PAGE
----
Dr. Roe has office hours at the Medical Mall at Erlanger office on Tuesday (1-4:20 pm) and Wednesday (9-noon) and at our Gunbarrel Road office at Erlanger East on Thursday (8:30-11:30 am). He performs surgery at Erlanger Hospital, Erlanger East, the Plaza Surgery Center at Erlanger, and CHI Memorial Hospital. To schedule an appointment, call 423.267.0466.

Your heart.
You wear it on your sleeve.
You have a heart of gold (or stone).
You have heart-to-heart conversations with the people you love. 

The heart is the symbol of much or our inner lives. But more than just our emotions and feelings, the heart is responsible for so much – sending blood through your body and providing it the oxygen and nutrients it needs to function at its best. Most people are born with a healthy heart, and there are ways we know how to keep it in good shape – helping you live a longer, happier and more active life! Check out these simple healthy heart tips!  

1. Say NO to Cigarettes.
Did you know that smoking cigarettes is the single most preventable cause of heart disease and premature death for men and women in the US? It’s such a destructive habit because it increases your chances of developing cardiovascular disease, peripheral vascular disease (PVD), coronary heart disease, and sudden cardiac arrest. Do whatever you can to stop smoking today!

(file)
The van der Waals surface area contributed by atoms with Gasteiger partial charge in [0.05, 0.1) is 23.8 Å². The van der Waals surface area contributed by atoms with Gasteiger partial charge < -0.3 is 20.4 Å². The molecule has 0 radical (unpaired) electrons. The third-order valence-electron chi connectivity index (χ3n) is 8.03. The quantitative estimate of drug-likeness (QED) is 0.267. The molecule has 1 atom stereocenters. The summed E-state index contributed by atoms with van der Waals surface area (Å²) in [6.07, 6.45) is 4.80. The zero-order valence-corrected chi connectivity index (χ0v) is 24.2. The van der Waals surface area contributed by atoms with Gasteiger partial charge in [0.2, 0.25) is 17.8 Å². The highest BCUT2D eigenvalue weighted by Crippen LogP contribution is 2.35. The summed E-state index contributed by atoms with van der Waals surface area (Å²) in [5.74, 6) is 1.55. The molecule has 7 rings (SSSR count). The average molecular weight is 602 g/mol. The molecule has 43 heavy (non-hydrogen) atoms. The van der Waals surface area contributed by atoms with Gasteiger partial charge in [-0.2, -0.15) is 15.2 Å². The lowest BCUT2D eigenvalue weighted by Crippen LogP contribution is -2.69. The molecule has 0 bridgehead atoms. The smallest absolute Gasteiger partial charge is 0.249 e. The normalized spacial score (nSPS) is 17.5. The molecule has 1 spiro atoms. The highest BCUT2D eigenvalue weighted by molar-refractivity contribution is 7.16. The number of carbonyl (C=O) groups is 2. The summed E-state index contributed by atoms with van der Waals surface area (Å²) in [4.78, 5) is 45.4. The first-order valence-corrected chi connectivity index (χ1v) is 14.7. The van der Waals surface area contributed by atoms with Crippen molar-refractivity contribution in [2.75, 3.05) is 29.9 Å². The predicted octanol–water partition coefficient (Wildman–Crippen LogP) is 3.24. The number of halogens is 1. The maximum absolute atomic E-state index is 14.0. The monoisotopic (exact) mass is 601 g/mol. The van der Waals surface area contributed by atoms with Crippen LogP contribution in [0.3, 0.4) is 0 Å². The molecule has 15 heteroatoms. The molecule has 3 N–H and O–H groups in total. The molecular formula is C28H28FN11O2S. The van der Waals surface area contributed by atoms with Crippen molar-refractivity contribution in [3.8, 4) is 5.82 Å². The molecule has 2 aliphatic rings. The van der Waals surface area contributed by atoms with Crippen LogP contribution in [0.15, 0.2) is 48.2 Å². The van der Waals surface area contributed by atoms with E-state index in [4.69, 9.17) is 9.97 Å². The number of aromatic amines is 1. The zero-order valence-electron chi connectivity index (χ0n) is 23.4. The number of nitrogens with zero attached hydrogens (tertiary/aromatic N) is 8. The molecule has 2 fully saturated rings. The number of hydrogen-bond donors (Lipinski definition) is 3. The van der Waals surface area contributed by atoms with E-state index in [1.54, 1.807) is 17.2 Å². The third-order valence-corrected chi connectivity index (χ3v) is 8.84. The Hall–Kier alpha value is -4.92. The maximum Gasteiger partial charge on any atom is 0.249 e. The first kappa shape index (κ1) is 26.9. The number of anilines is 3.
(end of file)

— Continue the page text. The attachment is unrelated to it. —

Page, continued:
2. Go vegetarian – ish.
One way to improve heart health is by reducing the amount of red meat in your diet. Red meat is high in saturated fat, so swapping it out for healthier options like chicken, fish or other sources of plant-based protein such a beans or legumes, is a simple way to follow a heart-healthier diet! Bonus tip: focus on eating more fruits, vegetables and low-fat dairy products along with whole grain breads and nuts to keep you satisfied. 

3. Put down the saltshaker.
For a healthy heart and decreased blood pressure levels, limit your consumption of salt and salt-rich foods like salad dressings, canned soups, cured meats, soy sauce and packaged foods. Processed foods and packaged meals are the worst when it comes to sodium levels, so stock up on fresh fruits, vegetables and lean cuts of meat instead.  

4. Get up and move.
Sitting for long periods is one of the worst things you can do for your heart! Even if you exercise regularly, being sedentary for most of the day (like rarely getting up from your desk at work), more than doubles your risk for heart attacks and diabetes. Set a timer on your phone for once an hour to stretch your legs for at least 2 minutes. 

5. Know your numbers.